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Painted buffalo robe

Two Guns (Sarcee)c. 1908

Royal Ontario Museum

Royal Ontario Museum
Toronto, Canada

Born around 1833, Chief Bull Head belonged to the Tsuu T’ina tribe, formerly called the Sarcee. After mid-century, when inter-tribal warfare reached high intensity, Bull Head became the leading warrior of his tribe. His war deeds are recorded on the painted buffalo hide displayed behind you. After his brother died in battle in 1865, Bull Head succeeded him as chief of the tribe and led the Tsuu T’ina until his death in 1911. In 1877 Bull Head signed Treaty No. 7 with the Dominion of Canada on behalf of his people, who numbered 255. Several years later, the Tsuu T’ina settled on a reserve twelve kilometers from the center of present day Calgary. Despite devastating social and health problems, and great pressure to sell parts of their land, Bull Head ably led the Tsuu T’ina into the twentieth century united as a people and with their reserve intact. In 1908 the artist, Edmund Morris, brought a buffalo hide formerly used as carriage robe fro Toronto to the Sarcee Reserve. He commissioned the reserve Interpreter and Farm Instructor, George Hodgson, to have Bull Head’s war history painted on it. Bull Head described his deeds in Sarcee to Two Guns who executed the painting. Young Charlie Crow Chief, among the first graduates of the reserve school, probably translated Bull Head’s words into English. Hodgson’s daughters transcribed the text, quoted in part below. Two Guns was born around 1861, too young to have been a warrior. Yet his painting vividly evokes the high drama of Plains Indian warfare. He recorded six of Bull Head’s exploits, along with a tally of the horses, weapons and scalps taken from the enemy. Unlike more traditional war exploit painting thick lines were drawn to distinguish the events, and English names and numbers were inscribed as a key to the written explanations. He painted the enemy Crees in black and blue, with the Tsuu T’ina in red and green.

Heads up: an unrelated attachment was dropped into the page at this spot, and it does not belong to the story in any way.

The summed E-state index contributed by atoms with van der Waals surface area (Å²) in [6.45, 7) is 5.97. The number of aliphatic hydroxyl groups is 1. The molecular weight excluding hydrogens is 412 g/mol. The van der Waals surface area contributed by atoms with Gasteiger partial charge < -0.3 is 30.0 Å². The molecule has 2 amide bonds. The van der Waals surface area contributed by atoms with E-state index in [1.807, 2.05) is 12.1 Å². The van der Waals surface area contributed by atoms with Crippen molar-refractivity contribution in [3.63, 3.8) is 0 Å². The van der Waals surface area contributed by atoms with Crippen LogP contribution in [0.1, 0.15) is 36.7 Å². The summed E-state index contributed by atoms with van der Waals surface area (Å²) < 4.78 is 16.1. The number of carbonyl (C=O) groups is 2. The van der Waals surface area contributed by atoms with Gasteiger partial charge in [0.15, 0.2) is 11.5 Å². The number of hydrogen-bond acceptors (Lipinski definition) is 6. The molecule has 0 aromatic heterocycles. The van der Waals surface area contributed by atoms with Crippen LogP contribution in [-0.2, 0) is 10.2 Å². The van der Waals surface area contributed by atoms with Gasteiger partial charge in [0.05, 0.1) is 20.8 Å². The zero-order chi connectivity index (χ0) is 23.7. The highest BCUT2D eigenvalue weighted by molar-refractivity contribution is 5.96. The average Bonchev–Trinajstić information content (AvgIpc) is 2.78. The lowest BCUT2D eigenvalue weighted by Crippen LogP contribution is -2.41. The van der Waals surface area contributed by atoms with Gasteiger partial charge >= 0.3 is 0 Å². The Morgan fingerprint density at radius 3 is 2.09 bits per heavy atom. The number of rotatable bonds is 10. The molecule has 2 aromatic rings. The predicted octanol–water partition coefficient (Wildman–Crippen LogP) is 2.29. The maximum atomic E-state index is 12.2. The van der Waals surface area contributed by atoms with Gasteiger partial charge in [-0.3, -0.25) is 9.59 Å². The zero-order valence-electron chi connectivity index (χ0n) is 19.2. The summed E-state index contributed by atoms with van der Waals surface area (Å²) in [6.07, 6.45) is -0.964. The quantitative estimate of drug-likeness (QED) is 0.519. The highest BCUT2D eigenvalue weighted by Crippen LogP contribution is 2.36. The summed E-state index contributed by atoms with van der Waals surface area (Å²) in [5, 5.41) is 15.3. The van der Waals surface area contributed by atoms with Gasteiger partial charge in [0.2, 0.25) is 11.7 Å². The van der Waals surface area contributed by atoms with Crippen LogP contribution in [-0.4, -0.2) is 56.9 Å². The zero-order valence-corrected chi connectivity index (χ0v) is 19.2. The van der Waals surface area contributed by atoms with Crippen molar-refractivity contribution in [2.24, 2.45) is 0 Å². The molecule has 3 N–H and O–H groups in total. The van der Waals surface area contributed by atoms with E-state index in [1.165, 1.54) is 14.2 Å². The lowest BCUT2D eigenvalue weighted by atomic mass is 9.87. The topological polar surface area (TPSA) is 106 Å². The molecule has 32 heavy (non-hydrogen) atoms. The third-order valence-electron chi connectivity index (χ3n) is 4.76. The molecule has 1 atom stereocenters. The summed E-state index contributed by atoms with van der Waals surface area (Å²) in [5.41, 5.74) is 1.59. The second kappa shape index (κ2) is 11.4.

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  • Title: Painted buffalo robe
  • Creator: Two Guns (Sarcee)
  • Date: c. 1908
  • Physical Dimensions: w78.8 cm
  • Provenance: Edmund Morris Collection
  • Type: Robe
  • Rights: Royal Ontario Museum
  • Medium: skin; buffalo; paint; thread; sinew; cloth
  • Length: 82
  • Culture: Sarcee
  • Collector information: Collected by Edmund Morris. Edmund Morris lived from 1871 to 1913, a period of rapid transition in which the Plains Indian tribes shifted from nomadic dependence on the buffalo to settlement on parcels of land called “reserves.” From 1907 to 1911, Edmund journeyed to reserves in the newly formed prairie provinces to create an intimate and thoughtful record of Indian life through pastel sketches, photography, the written word, and a collection of artifacts. As the youngest son of Alexander Morris, the Lieutenant Governor who negotiated most of the Plains Indian treaties, Edmund had a deep commitment to his task. His work provides remarkable insight into the lives of the Plains people and their communities. In 1913 he donated his extraordinary collection of artifacts and his diary to the Royal Ontario Museum, the same year the Province of Ontario transferred to the musuem its collection of 58 Plains portraits by Morris.
  • Accession Number: 913.14.269

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